I'm sure we've discussed this before, but a number of schools still retain incentives for faculty to publish in high-ranked law reviews through bounties/rewards e.g. if any faculty place an article in a journal whose school is ranked in the U.S. News Top [10/20/50 etc], they get a grant or stipend for doing so. I understand that placements are the coin of the realm, but these systems seem strange to me. If faculty are being productive and their scholarship is impactful, I wonder if pressure or encouragement to publish in certain journals creates incentives in some cases to make scholarship less effective than it might otherwise be. For example, this year, I've turned to more internationally focused intellectual property work and have published more in international journals than I usually do. Some of the reason for that focus is that international journals have actually solicited this work, but it's still getting cited and noticed, perhaps more so than it would have in a traditional U.S. law review.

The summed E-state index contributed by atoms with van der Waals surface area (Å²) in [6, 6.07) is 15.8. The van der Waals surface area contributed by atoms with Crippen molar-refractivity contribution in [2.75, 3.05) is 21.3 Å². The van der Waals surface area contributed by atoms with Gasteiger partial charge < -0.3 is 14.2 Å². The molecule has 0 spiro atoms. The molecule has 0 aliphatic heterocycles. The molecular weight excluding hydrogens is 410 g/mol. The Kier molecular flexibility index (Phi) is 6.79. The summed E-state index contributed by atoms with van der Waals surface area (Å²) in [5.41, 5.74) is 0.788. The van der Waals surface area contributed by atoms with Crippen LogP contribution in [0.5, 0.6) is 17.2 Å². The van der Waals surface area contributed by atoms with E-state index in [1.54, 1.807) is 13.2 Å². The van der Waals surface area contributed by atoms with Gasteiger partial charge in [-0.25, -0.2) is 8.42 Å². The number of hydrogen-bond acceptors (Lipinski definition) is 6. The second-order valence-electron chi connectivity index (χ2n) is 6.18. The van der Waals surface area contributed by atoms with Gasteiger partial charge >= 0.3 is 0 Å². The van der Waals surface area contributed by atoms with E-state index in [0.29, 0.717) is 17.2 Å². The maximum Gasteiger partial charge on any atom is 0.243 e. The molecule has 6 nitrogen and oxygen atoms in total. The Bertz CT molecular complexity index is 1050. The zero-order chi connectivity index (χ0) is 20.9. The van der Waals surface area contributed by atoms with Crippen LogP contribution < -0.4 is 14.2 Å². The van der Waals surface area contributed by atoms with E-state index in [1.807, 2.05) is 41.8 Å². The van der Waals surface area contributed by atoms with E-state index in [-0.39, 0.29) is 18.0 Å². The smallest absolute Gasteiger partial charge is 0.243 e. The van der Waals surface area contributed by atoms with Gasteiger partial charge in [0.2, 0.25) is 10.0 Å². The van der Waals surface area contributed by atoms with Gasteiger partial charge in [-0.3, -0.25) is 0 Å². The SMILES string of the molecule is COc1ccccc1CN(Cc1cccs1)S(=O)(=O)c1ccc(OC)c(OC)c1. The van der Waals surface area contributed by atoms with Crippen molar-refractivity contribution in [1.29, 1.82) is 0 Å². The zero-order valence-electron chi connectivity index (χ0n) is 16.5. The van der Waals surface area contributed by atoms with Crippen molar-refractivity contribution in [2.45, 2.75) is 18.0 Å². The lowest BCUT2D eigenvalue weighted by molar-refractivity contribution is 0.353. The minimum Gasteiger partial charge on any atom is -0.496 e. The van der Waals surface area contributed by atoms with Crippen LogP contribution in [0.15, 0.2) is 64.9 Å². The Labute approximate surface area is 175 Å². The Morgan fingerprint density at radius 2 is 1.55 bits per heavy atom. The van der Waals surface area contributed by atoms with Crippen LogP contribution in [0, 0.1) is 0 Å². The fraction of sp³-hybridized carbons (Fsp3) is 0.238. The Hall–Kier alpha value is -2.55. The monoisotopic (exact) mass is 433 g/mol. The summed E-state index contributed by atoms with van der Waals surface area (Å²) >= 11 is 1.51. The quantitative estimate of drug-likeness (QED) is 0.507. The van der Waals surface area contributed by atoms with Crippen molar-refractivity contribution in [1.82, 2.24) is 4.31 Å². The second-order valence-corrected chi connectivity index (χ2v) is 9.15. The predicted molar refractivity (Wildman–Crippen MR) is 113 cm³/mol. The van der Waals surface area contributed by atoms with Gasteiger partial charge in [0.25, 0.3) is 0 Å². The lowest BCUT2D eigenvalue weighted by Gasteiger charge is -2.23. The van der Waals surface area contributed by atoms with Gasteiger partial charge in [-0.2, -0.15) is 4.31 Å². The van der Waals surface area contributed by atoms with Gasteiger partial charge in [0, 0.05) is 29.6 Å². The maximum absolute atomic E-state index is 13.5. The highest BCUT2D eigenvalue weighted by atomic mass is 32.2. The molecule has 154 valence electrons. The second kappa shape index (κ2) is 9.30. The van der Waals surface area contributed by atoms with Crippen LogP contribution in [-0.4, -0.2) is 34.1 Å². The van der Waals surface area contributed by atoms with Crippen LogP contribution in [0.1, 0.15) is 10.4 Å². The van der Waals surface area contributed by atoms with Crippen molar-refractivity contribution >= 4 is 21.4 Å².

If the argument in favor of publishing in traditional law reviews is that everything is online now anyway, so it doesn't matter where you publish (so why not publish in traditional U.S. law reviews?), I would suggest that is incorrect. While most U.S. law reviews are available online, many of them are not available free of charge online. So the audience would be limited to those who have paper subscriptions or can afford LEXIS/Westlaw access. Of course, the same would be true for journals in other countries and professional journals. So the argument can easily be turned around to say that everything is equally accessible online (sometimes free of charge, and sometimes for a fee), so why not publish in the place where the article will get the most traction?
And of course the fact that bounties exist for prestigious placements doesn't mean that any professor has to aim for a certain kind of placement for every single article. And presumably faculty who don't publish in Top [10/20]50] journals but do publish well have other incentives such as professional reputation enhancement and potentially recognition in base salary?It just seems to me that the express recognition of what "prestigious placement" means can send strange and potentially inaccurate signals to faculty about the definition of good/insightful/impactful scholarship. Thoughts?